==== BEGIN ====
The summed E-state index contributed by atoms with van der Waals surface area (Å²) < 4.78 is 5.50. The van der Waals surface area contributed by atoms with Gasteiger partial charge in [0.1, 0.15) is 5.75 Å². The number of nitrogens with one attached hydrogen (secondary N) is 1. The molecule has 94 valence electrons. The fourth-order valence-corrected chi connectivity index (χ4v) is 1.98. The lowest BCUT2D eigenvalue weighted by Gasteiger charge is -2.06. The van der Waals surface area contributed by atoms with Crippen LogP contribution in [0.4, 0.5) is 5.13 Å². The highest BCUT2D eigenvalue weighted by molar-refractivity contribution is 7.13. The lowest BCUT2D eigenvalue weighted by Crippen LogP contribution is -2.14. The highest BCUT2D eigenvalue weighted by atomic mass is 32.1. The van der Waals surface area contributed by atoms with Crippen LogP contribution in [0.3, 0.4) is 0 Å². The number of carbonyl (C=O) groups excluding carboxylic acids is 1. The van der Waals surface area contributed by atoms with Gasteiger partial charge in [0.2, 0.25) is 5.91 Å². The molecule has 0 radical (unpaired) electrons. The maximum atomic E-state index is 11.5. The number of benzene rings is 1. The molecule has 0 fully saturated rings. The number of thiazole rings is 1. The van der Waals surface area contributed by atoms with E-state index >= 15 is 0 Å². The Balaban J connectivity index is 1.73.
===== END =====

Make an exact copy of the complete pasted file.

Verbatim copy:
The summed E-state index contributed by atoms with van der Waals surface area (Å²) < 4.78 is 5.50. The van der Waals surface area contributed by atoms with Gasteiger partial charge in [0.1, 0.15) is 5.75 Å². The number of nitrogens with one attached hydrogen (secondary N) is 1. The molecule has 94 valence electrons. The fourth-order valence-corrected chi connectivity index (χ4v) is 1.98. The lowest BCUT2D eigenvalue weighted by Gasteiger charge is -2.06. The van der Waals surface area contributed by atoms with Crippen LogP contribution in [0.4, 0.5) is 5.13 Å². The highest BCUT2D eigenvalue weighted by molar-refractivity contribution is 7.13. The lowest BCUT2D eigenvalue weighted by Crippen LogP contribution is -2.14. The highest BCUT2D eigenvalue weighted by atomic mass is 32.1. The van der Waals surface area contributed by atoms with Crippen LogP contribution in [0.3, 0.4) is 0 Å². The number of carbonyl (C=O) groups excluding carboxylic acids is 1. The van der Waals surface area contributed by atoms with Gasteiger partial charge in [0.2, 0.25) is 5.91 Å². The molecule has 0 radical (unpaired) electrons. The maximum atomic E-state index is 11.5. The number of benzene rings is 1. The molecule has 0 fully saturated rings. The number of thiazole rings is 1. The van der Waals surface area contributed by atoms with E-state index >= 15 is 0 Å². The Balaban J connectivity index is 1.73.